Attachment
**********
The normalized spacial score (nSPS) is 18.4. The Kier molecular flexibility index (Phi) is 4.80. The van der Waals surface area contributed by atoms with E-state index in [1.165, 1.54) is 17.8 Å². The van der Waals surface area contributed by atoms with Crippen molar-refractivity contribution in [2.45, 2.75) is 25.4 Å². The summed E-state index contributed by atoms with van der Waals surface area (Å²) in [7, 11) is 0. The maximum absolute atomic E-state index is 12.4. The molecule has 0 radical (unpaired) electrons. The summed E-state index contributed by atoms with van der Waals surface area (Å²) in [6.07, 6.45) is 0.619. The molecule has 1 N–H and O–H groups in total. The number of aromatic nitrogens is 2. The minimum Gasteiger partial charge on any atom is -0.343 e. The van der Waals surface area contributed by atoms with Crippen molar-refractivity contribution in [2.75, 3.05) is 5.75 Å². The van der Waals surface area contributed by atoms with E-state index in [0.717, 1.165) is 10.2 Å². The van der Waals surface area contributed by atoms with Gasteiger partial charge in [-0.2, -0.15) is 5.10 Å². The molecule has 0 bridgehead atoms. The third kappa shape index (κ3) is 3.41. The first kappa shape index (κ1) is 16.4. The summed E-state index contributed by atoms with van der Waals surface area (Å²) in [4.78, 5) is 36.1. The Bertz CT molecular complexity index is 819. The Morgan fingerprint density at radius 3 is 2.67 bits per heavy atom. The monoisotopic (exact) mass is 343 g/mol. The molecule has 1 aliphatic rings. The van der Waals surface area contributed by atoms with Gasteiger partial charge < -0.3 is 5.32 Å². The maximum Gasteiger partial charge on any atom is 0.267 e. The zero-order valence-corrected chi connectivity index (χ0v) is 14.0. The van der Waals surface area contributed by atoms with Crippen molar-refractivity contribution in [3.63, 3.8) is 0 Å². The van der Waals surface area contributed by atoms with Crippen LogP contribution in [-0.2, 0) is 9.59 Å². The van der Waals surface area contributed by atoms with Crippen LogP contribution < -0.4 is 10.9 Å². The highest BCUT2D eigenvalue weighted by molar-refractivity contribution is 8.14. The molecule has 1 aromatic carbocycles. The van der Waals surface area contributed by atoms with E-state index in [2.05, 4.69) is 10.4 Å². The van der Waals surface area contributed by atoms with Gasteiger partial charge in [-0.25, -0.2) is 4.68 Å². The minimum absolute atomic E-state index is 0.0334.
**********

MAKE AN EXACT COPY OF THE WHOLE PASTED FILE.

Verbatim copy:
The normalized spacial score (nSPS) is 18.4. The Kier molecular flexibility index (Phi) is 4.80. The van der Waals surface area contributed by atoms with E-state index in [1.165, 1.54) is 17.8 Å². The van der Waals surface area contributed by atoms with Crippen molar-refractivity contribution in [2.45, 2.75) is 25.4 Å². The summed E-state index contributed by atoms with van der Waals surface area (Å²) in [7, 11) is 0. The maximum absolute atomic E-state index is 12.4. The molecule has 0 radical (unpaired) electrons. The summed E-state index contributed by atoms with van der Waals surface area (Å²) in [6.07, 6.45) is 0.619. The molecule has 1 N–H and O–H groups in total. The number of aromatic nitrogens is 2. The minimum Gasteiger partial charge on any atom is -0.343 e. The van der Waals surface area contributed by atoms with Crippen molar-refractivity contribution in [2.75, 3.05) is 5.75 Å². The van der Waals surface area contributed by atoms with E-state index in [0.717, 1.165) is 10.2 Å². The van der Waals surface area contributed by atoms with Gasteiger partial charge in [-0.2, -0.15) is 5.10 Å². The molecule has 0 bridgehead atoms. The third kappa shape index (κ3) is 3.41. The first kappa shape index (κ1) is 16.4. The summed E-state index contributed by atoms with van der Waals surface area (Å²) in [4.78, 5) is 36.1. The Bertz CT molecular complexity index is 819. The Morgan fingerprint density at radius 3 is 2.67 bits per heavy atom. The monoisotopic (exact) mass is 343 g/mol. The molecule has 1 aliphatic rings. The van der Waals surface area contributed by atoms with Gasteiger partial charge < -0.3 is 5.32 Å². The maximum Gasteiger partial charge on any atom is 0.267 e. The zero-order valence-corrected chi connectivity index (χ0v) is 14.0. The van der Waals surface area contributed by atoms with Crippen molar-refractivity contribution in [3.63, 3.8) is 0 Å². The van der Waals surface area contributed by atoms with Crippen LogP contribution in [-0.2, 0) is 9.59 Å². The van der Waals surface area contributed by atoms with Crippen LogP contribution < -0.4 is 10.9 Å². The highest BCUT2D eigenvalue weighted by molar-refractivity contribution is 8.14. The molecule has 1 aromatic carbocycles. The van der Waals surface area contributed by atoms with E-state index in [2.05, 4.69) is 10.4 Å². The van der Waals surface area contributed by atoms with Gasteiger partial charge in [-0.25, -0.2) is 4.68 Å². The minimum absolute atomic E-state index is 0.0334.